Earlier this week, our government deported yet another 26 individuals to Haiti — even though for many, deportation to Haiti remains a likely death sentence. Wildrick T. Guerrier, a man on the first deportation flight in January, died of cholera just nine days after his arrival in Haiti. Mr. Guerrier, a 34-year-old lawful permanent U.S. resident, had lived in the United States for 17 years and left behind his fiancée and her young son, whom he was raising as his own.
Mr. Guerrier’s death is a preview of worse things to come. As the U.S. is well aware, Haiti remains devastated by the massive earthquake that left nearly 300,000 dead and over 1.2 million more displaced and homeless, as well as by a cholera epidemic that could sicken nearly 780,000 and kill over 11,000 before the end of this year.
Nonetheless, since January the U.S. has been deporting certain Haitians with criminal records, even though Haiti continues to jail them in holding centers where cholera runs rampant. Moreover, as highlighted in a recent video by The New York Times, an utter lack of infrastructure, housing, and employment make the deportations unconscionable, especially for Haitians who have lived in the U.S. for most of their lives and have no friends or relatives to help them in Haiti.
Today the ACLU and 51 other nongovernmental organizations submitted a joint statement asking the U.N. Human Rights Council to urge the U.S. and all other countries to suspend deportations to Haiti immediately, until individuals can be returned to Haiti in a safe and humane manner and in accordance with international law. But even then, deporting nations must institute adequate procedures for assessing the family ties and the individual circumstances of potential deportees.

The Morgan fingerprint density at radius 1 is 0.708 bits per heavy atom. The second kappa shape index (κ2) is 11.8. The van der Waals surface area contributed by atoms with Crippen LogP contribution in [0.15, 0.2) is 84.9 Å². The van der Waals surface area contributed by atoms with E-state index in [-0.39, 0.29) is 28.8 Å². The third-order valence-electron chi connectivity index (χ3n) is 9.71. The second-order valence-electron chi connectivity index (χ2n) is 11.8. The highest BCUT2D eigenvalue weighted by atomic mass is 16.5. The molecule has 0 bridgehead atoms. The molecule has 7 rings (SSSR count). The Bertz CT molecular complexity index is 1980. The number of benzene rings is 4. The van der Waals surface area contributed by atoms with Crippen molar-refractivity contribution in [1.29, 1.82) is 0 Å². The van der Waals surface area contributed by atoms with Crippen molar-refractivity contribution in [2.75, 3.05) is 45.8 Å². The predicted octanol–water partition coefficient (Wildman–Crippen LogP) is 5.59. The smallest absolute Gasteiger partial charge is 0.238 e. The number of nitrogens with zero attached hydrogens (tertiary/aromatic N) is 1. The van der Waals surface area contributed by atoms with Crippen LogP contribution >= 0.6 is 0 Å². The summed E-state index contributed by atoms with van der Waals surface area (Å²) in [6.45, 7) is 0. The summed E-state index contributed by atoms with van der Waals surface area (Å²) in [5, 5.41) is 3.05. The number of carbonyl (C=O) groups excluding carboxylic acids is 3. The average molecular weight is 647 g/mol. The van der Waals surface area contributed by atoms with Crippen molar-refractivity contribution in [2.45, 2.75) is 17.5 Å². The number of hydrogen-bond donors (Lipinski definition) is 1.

To date, the U.S. government has established no meaningful procedure to choose whom to deport or to ensure their safety. A policy issued by Department of Homeland Security in April purports to limit deportations to persons who pose a danger to the public and deprioritize individuals for removal based on the date and severity of their convictions, family ties, and their individual circumstances. But despite this policy, DHS has deported people with nonviolent and minor crimes, as well as people with serious mental illness and medical conditions.
Our disregard for human rights has not gone unnoticed. The U.N. Independent Expert on the situation of human rights in Haiti recently reiterated his concerns, shared by other U.N. agencies, regarding the forced repatriation of Haitian nationals. And the Inter-American Commission on Human Rights has called on the U.S. to suspend a group of petitioning individuals’ deportations until Haiti can guarantee minimally adequate detention conditions and access to medical care, and the U.S. establishes procedures that take U.S. family ties into account in deciding whom to deport.
The U.S. should follow these recommendations and stop the deportations to Haiti immediately. We should never deport people if we can’t do so in a way that respects their basic human rights. Deportation should not be a death sentence.